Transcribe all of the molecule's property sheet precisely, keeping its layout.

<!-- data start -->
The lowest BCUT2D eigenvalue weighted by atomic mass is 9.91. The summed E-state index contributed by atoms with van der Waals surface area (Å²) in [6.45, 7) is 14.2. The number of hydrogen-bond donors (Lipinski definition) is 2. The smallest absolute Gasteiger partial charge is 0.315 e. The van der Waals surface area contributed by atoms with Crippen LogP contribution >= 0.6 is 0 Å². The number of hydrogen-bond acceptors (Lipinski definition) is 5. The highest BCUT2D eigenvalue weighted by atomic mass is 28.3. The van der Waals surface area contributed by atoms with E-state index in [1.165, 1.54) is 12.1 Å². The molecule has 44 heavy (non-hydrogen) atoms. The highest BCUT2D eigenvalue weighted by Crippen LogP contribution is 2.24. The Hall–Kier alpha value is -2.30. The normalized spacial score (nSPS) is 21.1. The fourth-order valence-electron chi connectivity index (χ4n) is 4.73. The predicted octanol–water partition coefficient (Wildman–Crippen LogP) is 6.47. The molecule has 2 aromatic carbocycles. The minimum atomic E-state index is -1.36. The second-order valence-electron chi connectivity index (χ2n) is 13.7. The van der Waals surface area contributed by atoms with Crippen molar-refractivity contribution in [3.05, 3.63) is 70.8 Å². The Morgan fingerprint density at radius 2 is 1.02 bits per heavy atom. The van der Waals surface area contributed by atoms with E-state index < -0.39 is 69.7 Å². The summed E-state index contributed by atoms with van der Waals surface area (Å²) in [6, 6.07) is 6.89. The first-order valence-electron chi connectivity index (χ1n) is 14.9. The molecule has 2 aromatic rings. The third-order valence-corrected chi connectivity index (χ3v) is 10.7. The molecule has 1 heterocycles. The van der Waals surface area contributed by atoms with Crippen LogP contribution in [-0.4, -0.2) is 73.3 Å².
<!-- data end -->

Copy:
The lowest BCUT2D eigenvalue weighted by atomic mass is 9.91. The summed E-state index contributed by atoms with van der Waals surface area (Å²) in [6.45, 7) is 14.2. The number of hydrogen-bond donors (Lipinski definition) is 2. The smallest absolute Gasteiger partial charge is 0.315 e. The van der Waals surface area contributed by atoms with Crippen LogP contribution >= 0.6 is 0 Å². The number of hydrogen-bond acceptors (Lipinski definition) is 5. The highest BCUT2D eigenvalue weighted by atomic mass is 28.3. The van der Waals surface area contributed by atoms with E-state index in [1.165, 1.54) is 12.1 Å². The molecule has 44 heavy (non-hydrogen) atoms. The highest BCUT2D eigenvalue weighted by Crippen LogP contribution is 2.24. The Hall–Kier alpha value is -2.30. The normalized spacial score (nSPS) is 21.1. The fourth-order valence-electron chi connectivity index (χ4n) is 4.73. The predicted octanol–water partition coefficient (Wildman–Crippen LogP) is 6.47. The molecule has 2 aromatic carbocycles. The minimum atomic E-state index is -1.36. The second-order valence-electron chi connectivity index (χ2n) is 13.7. The van der Waals surface area contributed by atoms with Crippen molar-refractivity contribution in [3.05, 3.63) is 70.8 Å². The Morgan fingerprint density at radius 2 is 1.02 bits per heavy atom. The van der Waals surface area contributed by atoms with E-state index < -0.39 is 69.7 Å². The summed E-state index contributed by atoms with van der Waals surface area (Å²) in [6, 6.07) is 6.89. The first-order valence-electron chi connectivity index (χ1n) is 14.9. The molecule has 2 aromatic rings. The third-order valence-corrected chi connectivity index (χ3v) is 10.7. The molecule has 1 heterocycles. The van der Waals surface area contributed by atoms with Crippen LogP contribution in [-0.4, -0.2) is 73.3 Å².